And now this, a stunning comeback to win the Super Bowl. Let's check the highlights. They were down 10 with 7 minutes to go, and quarterback Patrick Mahomes had just thrown two interceptions, looking human, right? But the 24-year-old finds that Mahomes' magic, a 44-year -- yard bow to Tyreek Hill is the spark they needed. And two Mahomes touchdown throws in about four minutes would follow, including this one to Damien Williams who barely crosses the goal line.

Look at him there, stretching out to give KC the lead. Mahomes looking to become the first quarterback in NFL history to lead three double- digit comebacks in a single post-season. He's really feeling it, then Williams puts this one out of reach for good. Thirty one to 20 would be the final. The Chiefs after so many decades of heart-break are champions.

Head coach Andy Reid no longer the winning-est coach without a Super Bowl title, and Mahomes becomes the youngest player ever to win league MVP and a Super Bowl. He talked with us after the game.

(BEGIN VIDEO CLIP)

PATRICK MAHOMES, QUARTERBACK, KANSAS CITY CHIEFS: Hey, we're coming home, it's going to be amazing, everybody be out there for the parade. We can bring the Lombardy home!

ANDY REID, HEAD COACH, KANSAS CITY CHIEFS: And I've got a great bunch of guys, man. They're phenomenal. So, I could coach another 20 years with this group.

WIRE: The come-back kids, how?

REID: Heart, man, you know that, it's heart, so I'm proud of them.

WIRE: You're just the third African-American quarterback to ever win a Super Bowl. What does your story -- what does that message send to kids all across America?

MAHOMES: I think it just means that no matter where you come from, no matter -- no matter how you were raised or what race you are, that you can -- you can go out and follow your dreams. And that's what I've always believed. No one thought I was going to be a football player, everyone thought of me to be a baseball player, but I followed my dreams and now I'm here winning the Super Bowl with all my teammates.

(END VIDEO CLIP)

WIRE: Now, Laura, Christine, listen to this tweet that Mahomes sent out seven years ago. He said, "I bet it feels amazing to be the quarterback who says I'm going to Disney world after winning the Super Bowl, well now he has. And listen to this.

(BEGIN VIDEO CLIP)

UNIDENTIFIED MALE: Patrick Mahomes, you and the Kansas City Chiefs just won the Super Bowl. What are you going to do next?

MAHOMES: I'm going to Disney World.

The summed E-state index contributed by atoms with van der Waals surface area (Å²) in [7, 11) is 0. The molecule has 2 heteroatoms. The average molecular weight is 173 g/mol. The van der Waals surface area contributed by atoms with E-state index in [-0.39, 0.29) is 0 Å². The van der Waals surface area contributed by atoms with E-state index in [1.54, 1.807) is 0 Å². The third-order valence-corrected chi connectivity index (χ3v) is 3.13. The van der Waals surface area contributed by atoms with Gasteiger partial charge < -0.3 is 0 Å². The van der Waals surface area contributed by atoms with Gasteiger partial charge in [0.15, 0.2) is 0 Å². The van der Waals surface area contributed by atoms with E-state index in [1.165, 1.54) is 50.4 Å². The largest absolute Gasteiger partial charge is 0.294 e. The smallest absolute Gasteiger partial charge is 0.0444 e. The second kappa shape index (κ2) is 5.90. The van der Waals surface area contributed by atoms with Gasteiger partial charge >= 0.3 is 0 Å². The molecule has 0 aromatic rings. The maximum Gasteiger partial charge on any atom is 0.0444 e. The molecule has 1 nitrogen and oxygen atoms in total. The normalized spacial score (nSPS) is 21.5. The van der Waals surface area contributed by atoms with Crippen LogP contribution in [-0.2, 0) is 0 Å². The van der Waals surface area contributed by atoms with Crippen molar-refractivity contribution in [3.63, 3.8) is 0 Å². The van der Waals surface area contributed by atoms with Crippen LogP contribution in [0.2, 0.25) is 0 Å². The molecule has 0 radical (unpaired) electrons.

UNIDENTIFIED MALE: Patrick Mahomes, you and the --

(END VIDEO CLIP)

WIRE: How sweet is that? You know, Patrick Mahomes has inspired an entire generation of kids out there. They're going to be wearing a lot of shirts like this, a lot of number 15 jerseys and Kansas City, they have already planned out their championship parade. It's going to be this Wednesday, and those streets are going to be a sea --

ROMANS: Yes --

WIRE: Of red.

ROMANS: I've got to tell you, my fourth grader, it was like the best night of his life. He loves Patrick Mahomes, he loves the Chiefs, it was just so cute --

JARRETT: He got to stay up late.

ROMANS: He did. You know, what's interesting, Coy, because --

WIRE: Christine?

ROMANS: Right, yes, what have you got there?

WIRE: You know what? We can make -- we can give him some confetti from the field. So, I'm going to bring this and send it to New York --

ROMANS: Thank you --

WIRE: And you can give this to him. This was on the field upon which Patrick Mahomes made history.

ROMANS: Oh, you're so sweet, Coy, thank you so much. All right, nice to see you.

WIRE: You got it.

JARRETT: Thanks Coy, if you made it --

ROMANS: Looking sharp today --

WIRE: Thank you --

JARRETT: President Trump muffing his congratulatory tweet to the Chiefs. The president praised the Super Bowl champs for representing the great state of Kansas so very well. But, of course, the Chiefs play in Missouri. And Twitter lit up. Matt Fuller of the "Huffington Post" says no one actually thinks Trump could locate Ukraine on a map, right? Of course, remember his Secretary of State, Mike Pompeo who is from Kansas, by the way, recently tried to humiliate a reporter by asking her to point out Ukraine on a map which she says she did.

ROMANS: And this from CNN's Rebecca Buck. As if losing the Rams weren't enough, now Missouri has zero NFL teams by presidential decree. This map has been retweeted thousands of times. It looks like someone took a sharpie to Kansas and extended it into Missouri. Remember Sharpie gate? JARRETT: Yes --

ROMANS: After about 10 minutes, the president deleted the tweet and posted a new one with the correct state --

JARRETT: What would we do if we couldn't dig up deleted tweets?

ROMANS: I know, I know --

JARRETT: That's what Twitter is for. It turns out we need them.

ROMANS: Yes.

JARRETT: Well, three frenzied days that could shake this country for years to come. The Senate poised to acquit the president in his impeachment trial. New urgency for Democrats voting today in Iowa, hoping to make Donald Trump a one-term president. What he will say about all of this in tomorrow's "State of the Union".

(COMMERCIAL BREAK)

[05:25:00]

ROMANS: A split-screen for the ages. Democrats begin deciding who they want to replace President Trump as the Senate prepares to acquit him of high crimes and misdemeanors.

JARRETT: The U.S. now restricting travel to combat the spread of the Wuhan coronavirus, but China says the U.S. is overreacting.

(WORLD SPORTS)

ROMANS: And another epic come-back in a post-season full of them. The Kansas City Chiefs are Super Bowl champs for the first time in 50 years. Also 50 years in the making, Jennifer Lopez --

JARRETT: Wow, that was just an awesome half-time show. She was amazing, so is Shakira whose --

ROMANS: Yes --

JARRETT: Birthday, it was yesterday --

ROMANS: Happy birthday, good morning, this is EARLY START.

END